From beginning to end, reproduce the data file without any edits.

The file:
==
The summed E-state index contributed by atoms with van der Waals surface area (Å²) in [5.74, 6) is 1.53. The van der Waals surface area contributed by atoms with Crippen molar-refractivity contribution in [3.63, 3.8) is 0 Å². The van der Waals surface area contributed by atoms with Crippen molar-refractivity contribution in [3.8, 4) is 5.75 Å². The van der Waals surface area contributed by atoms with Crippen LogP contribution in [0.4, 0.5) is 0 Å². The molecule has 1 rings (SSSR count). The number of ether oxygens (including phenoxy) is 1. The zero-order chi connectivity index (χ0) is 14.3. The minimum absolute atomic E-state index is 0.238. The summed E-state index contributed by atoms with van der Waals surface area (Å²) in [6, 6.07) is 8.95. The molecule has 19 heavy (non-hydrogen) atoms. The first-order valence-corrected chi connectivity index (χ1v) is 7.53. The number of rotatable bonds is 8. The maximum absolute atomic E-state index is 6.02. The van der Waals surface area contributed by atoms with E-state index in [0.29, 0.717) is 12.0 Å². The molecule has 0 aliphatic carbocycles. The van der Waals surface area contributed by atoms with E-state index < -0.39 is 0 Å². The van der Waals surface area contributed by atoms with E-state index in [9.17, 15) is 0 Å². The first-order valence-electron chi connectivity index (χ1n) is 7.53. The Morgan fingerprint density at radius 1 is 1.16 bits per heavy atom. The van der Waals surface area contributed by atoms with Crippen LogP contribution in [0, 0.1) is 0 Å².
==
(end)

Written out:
The summed E-state index contributed by atoms with van der Waals surface area (Å²) in [5.74, 6) is 1.53. The van der Waals surface area contributed by atoms with Crippen molar-refractivity contribution in [3.63, 3.8) is 0 Å². The van der Waals surface area contributed by atoms with Crippen molar-refractivity contribution in [3.8, 4) is 5.75 Å². The van der Waals surface area contributed by atoms with Crippen LogP contribution in [0.4, 0.5) is 0 Å². The molecule has 1 rings (SSSR count). The number of ether oxygens (including phenoxy) is 1. The zero-order chi connectivity index (χ0) is 14.3. The minimum absolute atomic E-state index is 0.238. The summed E-state index contributed by atoms with van der Waals surface area (Å²) in [6, 6.07) is 8.95. The molecule has 19 heavy (non-hydrogen) atoms. The first-order valence-corrected chi connectivity index (χ1v) is 7.53. The number of rotatable bonds is 8. The maximum absolute atomic E-state index is 6.02. The van der Waals surface area contributed by atoms with E-state index in [0.29, 0.717) is 12.0 Å². The molecule has 0 aliphatic carbocycles. The van der Waals surface area contributed by atoms with E-state index < -0.39 is 0 Å². The van der Waals surface area contributed by atoms with E-state index in [9.17, 15) is 0 Å². The first-order valence-electron chi connectivity index (χ1n) is 7.53. The Morgan fingerprint density at radius 1 is 1.16 bits per heavy atom. The van der Waals surface area contributed by atoms with Crippen LogP contribution in [0, 0.1) is 0 Å².